Food production hits the environment in three ways. Freshwater usage, greenhouse gas emissions and land use. Climate change, urban sprawl and soil degradation will cut the amount of quality farmland available. The need to do more with less creates a growing market for precision agricultural firms specialising in increasing agricultural productivity sustainably.

Deere & Company

Deere & Co, or John Deere, is the world’s biggest agriculture equipment maker and a leader in precision agriculture. Precision agriculture, the science of improving farming through technology, can help cut fuel consumption and inputs like fertiliser and harmful chemicals. The company has four sections, but production and precision agriculture has generated the most revenue.

John Deere has led the way in the agricultural equipment sector. The focus isn’t on who can make the biggest and most powerful machines anymore. Cutting-edge sensors and automated data insights are what give farmers the edge now.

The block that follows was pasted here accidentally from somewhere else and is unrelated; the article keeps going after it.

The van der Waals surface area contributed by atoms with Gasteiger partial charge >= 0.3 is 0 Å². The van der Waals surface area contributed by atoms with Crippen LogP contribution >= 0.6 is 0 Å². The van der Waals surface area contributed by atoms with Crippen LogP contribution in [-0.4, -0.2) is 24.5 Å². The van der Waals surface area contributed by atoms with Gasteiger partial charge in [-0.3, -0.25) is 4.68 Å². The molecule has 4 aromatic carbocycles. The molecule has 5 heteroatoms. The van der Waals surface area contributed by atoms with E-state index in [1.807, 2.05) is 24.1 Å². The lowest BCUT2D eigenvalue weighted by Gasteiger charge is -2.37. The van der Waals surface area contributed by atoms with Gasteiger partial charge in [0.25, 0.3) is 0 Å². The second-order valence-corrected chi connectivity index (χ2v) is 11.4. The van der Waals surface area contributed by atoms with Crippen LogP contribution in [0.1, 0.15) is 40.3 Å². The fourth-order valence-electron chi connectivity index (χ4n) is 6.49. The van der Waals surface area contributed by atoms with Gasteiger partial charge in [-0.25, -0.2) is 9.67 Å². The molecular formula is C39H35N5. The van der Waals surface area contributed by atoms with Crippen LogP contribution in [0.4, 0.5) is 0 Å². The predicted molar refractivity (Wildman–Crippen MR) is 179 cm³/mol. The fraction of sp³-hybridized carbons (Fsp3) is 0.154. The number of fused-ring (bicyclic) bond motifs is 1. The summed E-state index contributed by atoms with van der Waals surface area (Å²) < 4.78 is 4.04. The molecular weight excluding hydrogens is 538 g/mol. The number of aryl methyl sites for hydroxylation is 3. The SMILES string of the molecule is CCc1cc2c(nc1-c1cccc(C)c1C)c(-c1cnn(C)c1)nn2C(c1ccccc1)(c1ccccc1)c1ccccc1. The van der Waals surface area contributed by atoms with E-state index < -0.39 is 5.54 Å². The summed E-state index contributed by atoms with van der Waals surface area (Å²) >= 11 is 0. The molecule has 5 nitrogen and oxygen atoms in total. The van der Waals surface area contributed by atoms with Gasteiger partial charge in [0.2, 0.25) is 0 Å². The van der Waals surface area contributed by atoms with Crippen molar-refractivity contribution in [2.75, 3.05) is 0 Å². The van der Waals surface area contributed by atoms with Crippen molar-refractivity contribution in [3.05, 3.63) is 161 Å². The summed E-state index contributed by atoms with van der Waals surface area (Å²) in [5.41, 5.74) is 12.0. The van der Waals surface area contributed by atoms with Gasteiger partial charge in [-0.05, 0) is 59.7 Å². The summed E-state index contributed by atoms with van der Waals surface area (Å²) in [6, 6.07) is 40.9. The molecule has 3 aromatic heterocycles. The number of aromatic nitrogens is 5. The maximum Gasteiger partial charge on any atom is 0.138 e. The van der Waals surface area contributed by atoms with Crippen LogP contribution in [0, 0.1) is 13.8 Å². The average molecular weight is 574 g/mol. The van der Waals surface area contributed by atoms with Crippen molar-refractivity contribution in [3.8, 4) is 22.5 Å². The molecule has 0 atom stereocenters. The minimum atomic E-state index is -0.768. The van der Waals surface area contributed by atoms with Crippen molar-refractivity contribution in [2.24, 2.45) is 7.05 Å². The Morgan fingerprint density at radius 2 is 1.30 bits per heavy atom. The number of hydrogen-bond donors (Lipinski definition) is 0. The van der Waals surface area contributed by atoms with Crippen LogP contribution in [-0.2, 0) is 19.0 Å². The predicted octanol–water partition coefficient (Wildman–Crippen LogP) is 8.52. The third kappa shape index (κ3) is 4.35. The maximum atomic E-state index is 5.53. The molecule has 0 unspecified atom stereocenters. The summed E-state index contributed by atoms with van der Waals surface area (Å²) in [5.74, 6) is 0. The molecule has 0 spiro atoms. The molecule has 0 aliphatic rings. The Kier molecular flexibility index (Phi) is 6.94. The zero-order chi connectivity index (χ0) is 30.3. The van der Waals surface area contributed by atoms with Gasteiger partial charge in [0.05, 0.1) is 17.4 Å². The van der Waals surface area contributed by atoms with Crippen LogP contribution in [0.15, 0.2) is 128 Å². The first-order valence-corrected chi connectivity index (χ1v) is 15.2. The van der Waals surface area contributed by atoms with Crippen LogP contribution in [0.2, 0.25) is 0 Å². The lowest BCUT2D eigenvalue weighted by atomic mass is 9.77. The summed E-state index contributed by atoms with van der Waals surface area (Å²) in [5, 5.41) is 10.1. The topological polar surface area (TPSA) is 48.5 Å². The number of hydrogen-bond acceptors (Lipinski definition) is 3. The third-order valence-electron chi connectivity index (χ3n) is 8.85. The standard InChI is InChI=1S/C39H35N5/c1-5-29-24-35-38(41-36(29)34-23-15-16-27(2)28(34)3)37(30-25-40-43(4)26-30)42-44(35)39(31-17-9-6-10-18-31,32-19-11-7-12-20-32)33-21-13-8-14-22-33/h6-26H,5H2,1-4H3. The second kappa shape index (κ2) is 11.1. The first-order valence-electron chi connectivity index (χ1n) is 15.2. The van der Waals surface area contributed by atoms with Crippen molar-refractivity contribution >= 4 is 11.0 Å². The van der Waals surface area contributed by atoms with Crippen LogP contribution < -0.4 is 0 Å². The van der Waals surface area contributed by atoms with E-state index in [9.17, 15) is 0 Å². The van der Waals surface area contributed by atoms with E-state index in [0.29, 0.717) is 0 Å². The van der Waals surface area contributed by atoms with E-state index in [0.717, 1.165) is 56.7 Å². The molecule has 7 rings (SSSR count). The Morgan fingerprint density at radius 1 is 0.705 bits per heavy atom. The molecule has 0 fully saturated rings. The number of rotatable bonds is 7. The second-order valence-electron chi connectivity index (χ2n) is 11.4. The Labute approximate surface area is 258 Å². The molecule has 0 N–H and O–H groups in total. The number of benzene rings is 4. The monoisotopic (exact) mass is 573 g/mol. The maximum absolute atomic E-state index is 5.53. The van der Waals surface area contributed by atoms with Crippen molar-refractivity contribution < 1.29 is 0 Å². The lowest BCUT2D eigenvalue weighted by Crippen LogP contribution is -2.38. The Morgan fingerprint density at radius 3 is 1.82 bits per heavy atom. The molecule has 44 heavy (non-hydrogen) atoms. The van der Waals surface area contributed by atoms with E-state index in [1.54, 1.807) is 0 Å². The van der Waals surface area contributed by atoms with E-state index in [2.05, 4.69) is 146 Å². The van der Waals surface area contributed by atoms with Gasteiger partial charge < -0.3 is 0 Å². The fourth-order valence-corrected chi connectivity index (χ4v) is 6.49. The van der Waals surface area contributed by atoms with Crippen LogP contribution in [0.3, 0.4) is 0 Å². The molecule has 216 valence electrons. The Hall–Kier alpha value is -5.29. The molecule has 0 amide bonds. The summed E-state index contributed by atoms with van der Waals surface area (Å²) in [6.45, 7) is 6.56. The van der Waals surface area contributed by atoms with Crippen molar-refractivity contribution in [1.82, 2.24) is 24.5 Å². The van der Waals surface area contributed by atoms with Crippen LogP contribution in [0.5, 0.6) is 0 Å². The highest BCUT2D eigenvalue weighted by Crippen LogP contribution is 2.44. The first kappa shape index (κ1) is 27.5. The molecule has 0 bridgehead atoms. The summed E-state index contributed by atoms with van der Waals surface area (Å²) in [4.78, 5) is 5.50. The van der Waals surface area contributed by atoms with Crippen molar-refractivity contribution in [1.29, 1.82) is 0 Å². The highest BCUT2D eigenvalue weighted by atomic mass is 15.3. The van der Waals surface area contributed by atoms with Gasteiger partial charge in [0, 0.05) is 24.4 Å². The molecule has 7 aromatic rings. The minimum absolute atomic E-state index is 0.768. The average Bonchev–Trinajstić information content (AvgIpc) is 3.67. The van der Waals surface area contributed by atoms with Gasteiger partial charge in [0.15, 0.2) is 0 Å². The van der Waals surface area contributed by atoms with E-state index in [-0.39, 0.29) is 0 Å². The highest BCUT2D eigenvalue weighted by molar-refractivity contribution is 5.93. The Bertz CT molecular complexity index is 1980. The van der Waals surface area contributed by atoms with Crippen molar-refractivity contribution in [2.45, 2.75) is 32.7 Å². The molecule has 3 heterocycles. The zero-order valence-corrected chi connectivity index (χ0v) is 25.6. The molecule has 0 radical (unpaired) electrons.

John Deere’s scale, dealer relationships and vertical integration gives them the expertise and data to help produce industry leading products. Deere has grown revenues by 56% over the past five years. It’s expecting its 35% market share in precision agriculture to remain, with scope to gain share if things go their way. Although of course there are no guarantees.

With higher margins in precision agriculture, growth here would benefit overall profitability. With a peer topping 28.7% cash profit (EBITDA) margin and strong growth potential, their low teens price-to-earnings ratio looks attractive to us.

The big risk for John Deere is its reliance on North America. The agricultural market was strong last year, but a poor outlook for North American farmers, who made up 61% of revenues in 2023 would spell trouble.